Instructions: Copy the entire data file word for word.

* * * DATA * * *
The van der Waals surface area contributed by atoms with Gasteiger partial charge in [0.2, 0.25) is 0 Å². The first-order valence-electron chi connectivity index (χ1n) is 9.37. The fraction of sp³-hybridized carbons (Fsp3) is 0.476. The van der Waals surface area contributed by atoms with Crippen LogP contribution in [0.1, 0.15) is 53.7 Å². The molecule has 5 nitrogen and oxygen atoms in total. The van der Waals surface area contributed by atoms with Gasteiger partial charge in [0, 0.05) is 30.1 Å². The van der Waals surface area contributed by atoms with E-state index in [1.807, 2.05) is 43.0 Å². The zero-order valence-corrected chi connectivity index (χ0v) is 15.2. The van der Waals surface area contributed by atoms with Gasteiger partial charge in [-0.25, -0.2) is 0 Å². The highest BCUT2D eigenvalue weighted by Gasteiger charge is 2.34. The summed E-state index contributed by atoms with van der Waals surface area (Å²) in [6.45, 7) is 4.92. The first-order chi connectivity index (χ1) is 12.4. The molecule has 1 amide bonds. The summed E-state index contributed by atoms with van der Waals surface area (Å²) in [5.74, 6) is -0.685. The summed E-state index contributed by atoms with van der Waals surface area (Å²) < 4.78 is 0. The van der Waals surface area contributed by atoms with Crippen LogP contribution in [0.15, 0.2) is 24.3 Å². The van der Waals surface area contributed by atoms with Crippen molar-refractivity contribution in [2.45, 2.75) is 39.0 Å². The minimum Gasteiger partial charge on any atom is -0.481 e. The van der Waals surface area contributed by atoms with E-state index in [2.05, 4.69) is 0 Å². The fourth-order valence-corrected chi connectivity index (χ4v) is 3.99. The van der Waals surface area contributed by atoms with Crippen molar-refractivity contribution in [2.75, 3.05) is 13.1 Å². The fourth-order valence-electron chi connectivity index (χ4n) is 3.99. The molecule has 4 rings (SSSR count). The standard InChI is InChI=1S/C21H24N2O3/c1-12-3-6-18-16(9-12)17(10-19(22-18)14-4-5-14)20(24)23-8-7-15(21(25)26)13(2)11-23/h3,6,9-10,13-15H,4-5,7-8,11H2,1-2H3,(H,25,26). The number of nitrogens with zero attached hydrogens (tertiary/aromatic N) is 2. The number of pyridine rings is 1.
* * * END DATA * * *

The van der Waals surface area contributed by atoms with Gasteiger partial charge in [0.2, 0.25) is 0 Å². The first-order valence-electron chi connectivity index (χ1n) is 9.37. The fraction of sp³-hybridized carbons (Fsp3) is 0.476. The van der Waals surface area contributed by atoms with Crippen LogP contribution in [0.1, 0.15) is 53.7 Å². The molecule has 5 nitrogen and oxygen atoms in total. The van der Waals surface area contributed by atoms with Gasteiger partial charge in [0, 0.05) is 30.1 Å². The van der Waals surface area contributed by atoms with E-state index in [1.807, 2.05) is 43.0 Å². The zero-order valence-corrected chi connectivity index (χ0v) is 15.2. The van der Waals surface area contributed by atoms with Gasteiger partial charge in [-0.25, -0.2) is 0 Å². The highest BCUT2D eigenvalue weighted by Gasteiger charge is 2.34. The summed E-state index contributed by atoms with van der Waals surface area (Å²) in [6.45, 7) is 4.92. The first-order chi connectivity index (χ1) is 12.4. The molecule has 1 amide bonds. The summed E-state index contributed by atoms with van der Waals surface area (Å²) in [5.74, 6) is -0.685. The summed E-state index contributed by atoms with van der Waals surface area (Å²) < 4.78 is 0. The van der Waals surface area contributed by atoms with Crippen LogP contribution in [0.15, 0.2) is 24.3 Å². The van der Waals surface area contributed by atoms with Crippen molar-refractivity contribution in [2.45, 2.75) is 39.0 Å². The minimum Gasteiger partial charge on any atom is -0.481 e. The van der Waals surface area contributed by atoms with E-state index in [2.05, 4.69) is 0 Å². The fourth-order valence-corrected chi connectivity index (χ4v) is 3.99. The van der Waals surface area contributed by atoms with Crippen molar-refractivity contribution in [2.75, 3.05) is 13.1 Å². The fourth-order valence-electron chi connectivity index (χ4n) is 3.99. The molecule has 4 rings (SSSR count). The standard InChI is InChI=1S/C21H24N2O3/c1-12-3-6-18-16(9-12)17(10-19(22-18)14-4-5-14)20(24)23-8-7-15(21(25)26)13(2)11-23/h3,6,9-10,13-15H,4-5,7-8,11H2,1-2H3,(H,25,26). The number of nitrogens with zero attached hydrogens (tertiary/aromatic N) is 2. The number of pyridine rings is 1.